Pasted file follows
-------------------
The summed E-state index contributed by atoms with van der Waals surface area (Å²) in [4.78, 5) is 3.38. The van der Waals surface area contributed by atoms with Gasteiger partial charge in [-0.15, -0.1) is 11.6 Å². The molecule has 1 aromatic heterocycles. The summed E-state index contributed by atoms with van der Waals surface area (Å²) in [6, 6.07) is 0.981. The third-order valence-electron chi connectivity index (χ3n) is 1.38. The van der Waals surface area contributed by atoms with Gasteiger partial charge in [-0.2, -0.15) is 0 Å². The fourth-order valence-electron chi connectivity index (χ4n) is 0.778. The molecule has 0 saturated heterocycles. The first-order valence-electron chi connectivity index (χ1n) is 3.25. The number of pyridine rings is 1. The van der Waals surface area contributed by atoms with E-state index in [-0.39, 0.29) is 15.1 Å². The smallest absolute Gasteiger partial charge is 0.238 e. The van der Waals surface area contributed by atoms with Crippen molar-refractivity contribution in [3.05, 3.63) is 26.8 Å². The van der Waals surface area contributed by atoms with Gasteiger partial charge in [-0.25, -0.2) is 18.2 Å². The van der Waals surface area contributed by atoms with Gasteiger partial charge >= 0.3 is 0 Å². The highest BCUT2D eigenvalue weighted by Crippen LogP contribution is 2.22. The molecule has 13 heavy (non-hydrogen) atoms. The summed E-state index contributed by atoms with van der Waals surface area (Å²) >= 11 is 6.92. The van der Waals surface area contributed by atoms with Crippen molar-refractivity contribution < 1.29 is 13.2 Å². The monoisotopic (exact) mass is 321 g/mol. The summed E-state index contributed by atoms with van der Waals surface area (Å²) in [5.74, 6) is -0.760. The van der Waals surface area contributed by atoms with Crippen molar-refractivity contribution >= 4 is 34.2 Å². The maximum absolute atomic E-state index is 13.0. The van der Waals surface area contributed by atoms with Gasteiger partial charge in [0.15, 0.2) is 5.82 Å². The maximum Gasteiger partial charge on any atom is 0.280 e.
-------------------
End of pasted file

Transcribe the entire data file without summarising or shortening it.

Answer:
The summed E-state index contributed by atoms with van der Waals surface area (Å²) in [4.78, 5) is 3.38. The van der Waals surface area contributed by atoms with Gasteiger partial charge in [-0.15, -0.1) is 11.6 Å². The molecule has 1 aromatic heterocycles. The summed E-state index contributed by atoms with van der Waals surface area (Å²) in [6, 6.07) is 0.981. The third-order valence-electron chi connectivity index (χ3n) is 1.38. The van der Waals surface area contributed by atoms with Gasteiger partial charge in [-0.2, -0.15) is 0 Å². The fourth-order valence-electron chi connectivity index (χ4n) is 0.778. The molecule has 0 saturated heterocycles. The first-order valence-electron chi connectivity index (χ1n) is 3.25. The number of pyridine rings is 1. The van der Waals surface area contributed by atoms with E-state index in [-0.39, 0.29) is 15.1 Å². The smallest absolute Gasteiger partial charge is 0.238 e. The van der Waals surface area contributed by atoms with Crippen molar-refractivity contribution in [3.05, 3.63) is 26.8 Å². The van der Waals surface area contributed by atoms with Gasteiger partial charge in [-0.25, -0.2) is 18.2 Å². The van der Waals surface area contributed by atoms with Gasteiger partial charge >= 0.3 is 0 Å². The highest BCUT2D eigenvalue weighted by Crippen LogP contribution is 2.22. The molecule has 13 heavy (non-hydrogen) atoms. The summed E-state index contributed by atoms with van der Waals surface area (Å²) >= 11 is 6.92. The van der Waals surface area contributed by atoms with Crippen molar-refractivity contribution < 1.29 is 13.2 Å². The monoisotopic (exact) mass is 321 g/mol. The summed E-state index contributed by atoms with van der Waals surface area (Å²) in [5.74, 6) is -0.760. The van der Waals surface area contributed by atoms with Crippen molar-refractivity contribution >= 4 is 34.2 Å². The maximum absolute atomic E-state index is 13.0. The van der Waals surface area contributed by atoms with Gasteiger partial charge in [0.15, 0.2) is 5.82 Å². The maximum Gasteiger partial charge on any atom is 0.280 e.